Was the new PTI government twiddling its thumbs for 10 months after coming to power in August 2018? Why did it take so long to go to the IMF to deal with a mounting balance-of-payments crisis? (We were importing more than we exported, to put it simply, and we were running out of dollars to pay for things).
The best man to perhaps shed light on this was the man at the centre of the negotiations, that is until he was fired right before we inked the deal: finance minister at the time, Asad Umar.
He was the new government's finance minister until April 2019 when he was removed. He resigned and was replaced by Hafeez Shaikh.
He was removed, much to everyone's shock, just a month before we were supposed to sign the IMF deal. Now he speaks about what really went on behind the scenes.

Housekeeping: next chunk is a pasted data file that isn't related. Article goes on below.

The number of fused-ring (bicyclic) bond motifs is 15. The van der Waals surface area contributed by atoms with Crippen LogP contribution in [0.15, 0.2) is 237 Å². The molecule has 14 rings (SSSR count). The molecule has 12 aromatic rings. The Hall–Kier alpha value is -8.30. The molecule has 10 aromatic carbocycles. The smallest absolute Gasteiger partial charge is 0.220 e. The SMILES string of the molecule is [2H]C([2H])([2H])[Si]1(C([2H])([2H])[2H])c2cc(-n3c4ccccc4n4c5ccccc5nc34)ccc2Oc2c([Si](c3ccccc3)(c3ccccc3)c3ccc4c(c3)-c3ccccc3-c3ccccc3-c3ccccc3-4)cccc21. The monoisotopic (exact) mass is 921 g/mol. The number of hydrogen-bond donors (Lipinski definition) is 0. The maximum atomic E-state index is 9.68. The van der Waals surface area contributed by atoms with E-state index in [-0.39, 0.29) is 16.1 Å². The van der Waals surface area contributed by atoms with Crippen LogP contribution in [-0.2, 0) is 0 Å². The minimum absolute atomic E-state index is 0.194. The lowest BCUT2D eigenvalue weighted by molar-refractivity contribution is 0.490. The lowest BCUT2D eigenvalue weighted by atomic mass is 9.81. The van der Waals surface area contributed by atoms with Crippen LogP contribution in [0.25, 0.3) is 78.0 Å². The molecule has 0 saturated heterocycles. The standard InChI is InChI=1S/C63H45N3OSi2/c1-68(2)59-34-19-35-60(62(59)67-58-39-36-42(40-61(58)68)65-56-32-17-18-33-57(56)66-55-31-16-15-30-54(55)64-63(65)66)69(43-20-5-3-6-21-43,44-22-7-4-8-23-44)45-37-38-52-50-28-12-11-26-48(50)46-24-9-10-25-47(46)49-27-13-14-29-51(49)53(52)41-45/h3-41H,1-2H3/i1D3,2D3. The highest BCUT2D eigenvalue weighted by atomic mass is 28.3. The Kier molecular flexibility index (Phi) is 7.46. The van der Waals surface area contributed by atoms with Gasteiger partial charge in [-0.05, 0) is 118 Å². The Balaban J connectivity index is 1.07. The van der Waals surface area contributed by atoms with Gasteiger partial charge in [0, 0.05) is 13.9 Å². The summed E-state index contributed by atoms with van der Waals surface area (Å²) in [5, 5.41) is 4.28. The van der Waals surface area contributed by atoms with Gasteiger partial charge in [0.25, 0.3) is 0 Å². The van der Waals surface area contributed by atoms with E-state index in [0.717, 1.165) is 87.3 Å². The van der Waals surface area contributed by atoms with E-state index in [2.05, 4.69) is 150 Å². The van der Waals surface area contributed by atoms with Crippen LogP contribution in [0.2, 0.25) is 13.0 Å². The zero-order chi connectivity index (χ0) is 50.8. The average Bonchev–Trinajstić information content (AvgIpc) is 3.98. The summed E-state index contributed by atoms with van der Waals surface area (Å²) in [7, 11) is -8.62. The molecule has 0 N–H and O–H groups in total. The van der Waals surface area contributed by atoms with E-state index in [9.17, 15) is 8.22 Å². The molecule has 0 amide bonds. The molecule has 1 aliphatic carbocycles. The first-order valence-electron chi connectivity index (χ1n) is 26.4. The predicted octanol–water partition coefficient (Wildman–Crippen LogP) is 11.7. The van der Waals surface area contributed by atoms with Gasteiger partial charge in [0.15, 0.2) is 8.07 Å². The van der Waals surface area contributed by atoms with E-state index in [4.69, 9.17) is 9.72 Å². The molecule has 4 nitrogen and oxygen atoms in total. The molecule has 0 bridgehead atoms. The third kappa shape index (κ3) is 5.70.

Listen to this excerpt of Mr Umar's revelations which came at the start of a two-hour panel discussion on IMF & the Economic Future of Pakistan on Sunday, June 2, at Karachi’s T2F. It was moderated by Dawn’s Khurram Husain and included economist Kaiser Bengali and political economist Dr Akbar Zaidi.
According to Mr Umar, within a month of the PTI government coming into office in August 2018 they had spoken to the IMF to explore options without locking anything down. By October 2018, the IMF gave its assessment and then the government said it was thinking about going into a program.
In the meantime, a bombshell fell. America said it was worried Pakistan would use its IMF loan to pay for Chinese debts. As a result, the Pakistan government had to try to look for other ways to raise money other than the IMF.
When the IMF deal was signed in May 2019, it had what people said were strict conditions for Pakistan. But Mr Umar reveals that these were quite watered down. Had we signed in October, they would have been far more strict.